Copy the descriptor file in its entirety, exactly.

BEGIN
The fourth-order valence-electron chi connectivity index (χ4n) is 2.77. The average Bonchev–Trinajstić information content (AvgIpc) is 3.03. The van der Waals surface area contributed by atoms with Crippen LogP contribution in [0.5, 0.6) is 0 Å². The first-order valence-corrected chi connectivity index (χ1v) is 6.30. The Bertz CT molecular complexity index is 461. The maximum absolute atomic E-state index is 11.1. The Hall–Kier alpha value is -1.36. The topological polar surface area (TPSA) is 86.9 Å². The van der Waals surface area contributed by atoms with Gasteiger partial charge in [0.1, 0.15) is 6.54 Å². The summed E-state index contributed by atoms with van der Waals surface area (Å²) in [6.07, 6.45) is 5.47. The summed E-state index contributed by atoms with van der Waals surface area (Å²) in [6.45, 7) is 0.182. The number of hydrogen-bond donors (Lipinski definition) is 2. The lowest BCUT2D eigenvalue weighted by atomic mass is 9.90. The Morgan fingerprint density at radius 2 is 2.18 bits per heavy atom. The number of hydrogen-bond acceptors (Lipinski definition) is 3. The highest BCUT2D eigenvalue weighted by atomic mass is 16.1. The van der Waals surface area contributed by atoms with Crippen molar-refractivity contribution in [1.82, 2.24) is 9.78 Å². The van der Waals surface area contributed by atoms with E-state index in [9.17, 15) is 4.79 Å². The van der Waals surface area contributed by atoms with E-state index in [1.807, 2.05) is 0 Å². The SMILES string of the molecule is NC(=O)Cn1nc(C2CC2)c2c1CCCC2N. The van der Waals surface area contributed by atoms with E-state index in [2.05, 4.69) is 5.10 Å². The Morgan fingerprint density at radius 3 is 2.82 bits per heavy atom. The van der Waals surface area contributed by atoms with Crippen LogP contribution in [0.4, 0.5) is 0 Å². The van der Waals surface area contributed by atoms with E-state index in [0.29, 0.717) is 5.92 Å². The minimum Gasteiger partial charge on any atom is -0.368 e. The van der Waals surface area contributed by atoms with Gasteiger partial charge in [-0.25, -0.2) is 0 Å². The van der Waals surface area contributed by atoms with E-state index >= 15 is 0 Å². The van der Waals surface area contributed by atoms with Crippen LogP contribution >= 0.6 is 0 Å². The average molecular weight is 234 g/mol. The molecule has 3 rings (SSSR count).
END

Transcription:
The fourth-order valence-electron chi connectivity index (χ4n) is 2.77. The average Bonchev–Trinajstić information content (AvgIpc) is 3.03. The van der Waals surface area contributed by atoms with Crippen LogP contribution in [0.5, 0.6) is 0 Å². The first-order valence-corrected chi connectivity index (χ1v) is 6.30. The Bertz CT molecular complexity index is 461. The maximum absolute atomic E-state index is 11.1. The Hall–Kier alpha value is -1.36. The topological polar surface area (TPSA) is 86.9 Å². The van der Waals surface area contributed by atoms with Gasteiger partial charge in [0.1, 0.15) is 6.54 Å². The summed E-state index contributed by atoms with van der Waals surface area (Å²) in [6.07, 6.45) is 5.47. The summed E-state index contributed by atoms with van der Waals surface area (Å²) in [6.45, 7) is 0.182. The number of hydrogen-bond donors (Lipinski definition) is 2. The lowest BCUT2D eigenvalue weighted by atomic mass is 9.90. The Morgan fingerprint density at radius 2 is 2.18 bits per heavy atom. The number of hydrogen-bond acceptors (Lipinski definition) is 3. The highest BCUT2D eigenvalue weighted by atomic mass is 16.1. The van der Waals surface area contributed by atoms with Crippen molar-refractivity contribution in [1.82, 2.24) is 9.78 Å². The van der Waals surface area contributed by atoms with E-state index in [9.17, 15) is 4.79 Å². The van der Waals surface area contributed by atoms with E-state index in [1.807, 2.05) is 0 Å². The SMILES string of the molecule is NC(=O)Cn1nc(C2CC2)c2c1CCCC2N. The van der Waals surface area contributed by atoms with E-state index in [2.05, 4.69) is 5.10 Å². The Morgan fingerprint density at radius 3 is 2.82 bits per heavy atom. The van der Waals surface area contributed by atoms with Crippen LogP contribution in [0.4, 0.5) is 0 Å². The van der Waals surface area contributed by atoms with E-state index in [0.29, 0.717) is 5.92 Å². The minimum Gasteiger partial charge on any atom is -0.368 e. The van der Waals surface area contributed by atoms with Gasteiger partial charge in [-0.25, -0.2) is 0 Å². The van der Waals surface area contributed by atoms with E-state index >= 15 is 0 Å². The van der Waals surface area contributed by atoms with Crippen LogP contribution >= 0.6 is 0 Å². The average molecular weight is 234 g/mol. The molecule has 3 rings (SSSR count).